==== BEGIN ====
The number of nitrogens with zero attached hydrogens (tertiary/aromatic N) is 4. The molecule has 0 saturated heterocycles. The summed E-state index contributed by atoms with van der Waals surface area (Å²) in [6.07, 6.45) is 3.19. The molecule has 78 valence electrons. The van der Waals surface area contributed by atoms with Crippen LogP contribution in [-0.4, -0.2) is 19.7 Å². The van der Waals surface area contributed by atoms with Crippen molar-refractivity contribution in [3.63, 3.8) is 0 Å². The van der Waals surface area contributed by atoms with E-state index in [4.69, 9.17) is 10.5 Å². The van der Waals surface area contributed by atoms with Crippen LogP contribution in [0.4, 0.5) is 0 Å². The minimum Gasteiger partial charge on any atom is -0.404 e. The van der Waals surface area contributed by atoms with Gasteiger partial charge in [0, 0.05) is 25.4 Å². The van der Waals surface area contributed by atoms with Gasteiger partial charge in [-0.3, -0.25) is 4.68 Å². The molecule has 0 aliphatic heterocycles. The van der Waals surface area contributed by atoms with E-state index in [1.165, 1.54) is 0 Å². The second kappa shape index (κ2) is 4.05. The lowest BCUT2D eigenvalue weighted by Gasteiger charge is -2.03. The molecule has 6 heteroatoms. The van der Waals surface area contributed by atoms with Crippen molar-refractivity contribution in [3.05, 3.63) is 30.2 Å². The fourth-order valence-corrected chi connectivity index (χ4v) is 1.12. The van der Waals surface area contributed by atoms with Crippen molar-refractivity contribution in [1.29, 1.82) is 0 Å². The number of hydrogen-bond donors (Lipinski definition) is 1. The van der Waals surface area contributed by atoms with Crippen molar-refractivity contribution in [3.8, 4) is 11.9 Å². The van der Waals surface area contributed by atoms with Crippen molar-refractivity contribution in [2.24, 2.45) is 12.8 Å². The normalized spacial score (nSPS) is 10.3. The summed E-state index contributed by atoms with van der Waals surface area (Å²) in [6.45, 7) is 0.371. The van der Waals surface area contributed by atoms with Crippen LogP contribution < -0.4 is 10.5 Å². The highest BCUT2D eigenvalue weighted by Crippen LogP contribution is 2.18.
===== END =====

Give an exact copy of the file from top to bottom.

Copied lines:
The number of nitrogens with zero attached hydrogens (tertiary/aromatic N) is 4. The molecule has 0 saturated heterocycles. The summed E-state index contributed by atoms with van der Waals surface area (Å²) in [6.07, 6.45) is 3.19. The molecule has 78 valence electrons. The van der Waals surface area contributed by atoms with Crippen LogP contribution in [-0.4, -0.2) is 19.7 Å². The van der Waals surface area contributed by atoms with Crippen molar-refractivity contribution in [3.63, 3.8) is 0 Å². The van der Waals surface area contributed by atoms with E-state index in [4.69, 9.17) is 10.5 Å². The van der Waals surface area contributed by atoms with Crippen LogP contribution in [0.4, 0.5) is 0 Å². The minimum Gasteiger partial charge on any atom is -0.404 e. The van der Waals surface area contributed by atoms with Gasteiger partial charge in [0, 0.05) is 25.4 Å². The van der Waals surface area contributed by atoms with Gasteiger partial charge in [-0.3, -0.25) is 4.68 Å². The molecule has 0 aliphatic heterocycles. The van der Waals surface area contributed by atoms with E-state index in [1.165, 1.54) is 0 Å². The second kappa shape index (κ2) is 4.05. The lowest BCUT2D eigenvalue weighted by Gasteiger charge is -2.03. The molecule has 6 heteroatoms. The van der Waals surface area contributed by atoms with Crippen molar-refractivity contribution in [3.05, 3.63) is 30.2 Å². The fourth-order valence-corrected chi connectivity index (χ4v) is 1.12. The van der Waals surface area contributed by atoms with Crippen molar-refractivity contribution in [1.29, 1.82) is 0 Å². The number of hydrogen-bond donors (Lipinski definition) is 1. The van der Waals surface area contributed by atoms with Crippen molar-refractivity contribution in [3.8, 4) is 11.9 Å². The van der Waals surface area contributed by atoms with Crippen molar-refractivity contribution in [2.24, 2.45) is 12.8 Å². The normalized spacial score (nSPS) is 10.3. The summed E-state index contributed by atoms with van der Waals surface area (Å²) in [6.45, 7) is 0.371. The van der Waals surface area contributed by atoms with Crippen LogP contribution < -0.4 is 10.5 Å². The highest BCUT2D eigenvalue weighted by Crippen LogP contribution is 2.18.